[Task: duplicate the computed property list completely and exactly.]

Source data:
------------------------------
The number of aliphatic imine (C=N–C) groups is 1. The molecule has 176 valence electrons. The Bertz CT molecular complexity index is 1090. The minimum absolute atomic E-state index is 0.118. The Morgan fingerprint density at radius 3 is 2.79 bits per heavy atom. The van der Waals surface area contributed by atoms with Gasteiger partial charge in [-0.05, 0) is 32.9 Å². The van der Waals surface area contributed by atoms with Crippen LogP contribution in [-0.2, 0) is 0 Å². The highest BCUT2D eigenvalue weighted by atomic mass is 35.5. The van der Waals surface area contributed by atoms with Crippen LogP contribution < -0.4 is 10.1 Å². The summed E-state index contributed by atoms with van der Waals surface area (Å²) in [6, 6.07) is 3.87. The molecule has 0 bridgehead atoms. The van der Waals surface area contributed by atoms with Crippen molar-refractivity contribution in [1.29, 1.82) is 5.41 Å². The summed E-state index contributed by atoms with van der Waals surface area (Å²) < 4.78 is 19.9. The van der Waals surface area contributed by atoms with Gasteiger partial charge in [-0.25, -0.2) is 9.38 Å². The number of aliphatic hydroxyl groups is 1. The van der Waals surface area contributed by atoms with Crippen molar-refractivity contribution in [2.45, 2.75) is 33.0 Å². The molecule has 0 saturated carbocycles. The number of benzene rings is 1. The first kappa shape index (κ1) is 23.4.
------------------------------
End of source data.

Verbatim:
The number of aliphatic imine (C=N–C) groups is 1. The molecule has 176 valence electrons. The Bertz CT molecular complexity index is 1090. The minimum absolute atomic E-state index is 0.118. The Morgan fingerprint density at radius 3 is 2.79 bits per heavy atom. The van der Waals surface area contributed by atoms with Gasteiger partial charge in [-0.05, 0) is 32.9 Å². The van der Waals surface area contributed by atoms with Crippen LogP contribution in [-0.2, 0) is 0 Å². The highest BCUT2D eigenvalue weighted by atomic mass is 35.5. The van der Waals surface area contributed by atoms with Crippen LogP contribution < -0.4 is 10.1 Å². The summed E-state index contributed by atoms with van der Waals surface area (Å²) in [6, 6.07) is 3.87. The molecule has 0 bridgehead atoms. The van der Waals surface area contributed by atoms with Crippen molar-refractivity contribution in [1.29, 1.82) is 5.41 Å². The summed E-state index contributed by atoms with van der Waals surface area (Å²) < 4.78 is 19.9. The van der Waals surface area contributed by atoms with Gasteiger partial charge in [-0.25, -0.2) is 9.38 Å². The number of aliphatic hydroxyl groups is 1. The van der Waals surface area contributed by atoms with Crippen molar-refractivity contribution in [2.45, 2.75) is 33.0 Å². The molecule has 0 saturated carbocycles. The number of benzene rings is 1. The first kappa shape index (κ1) is 23.4.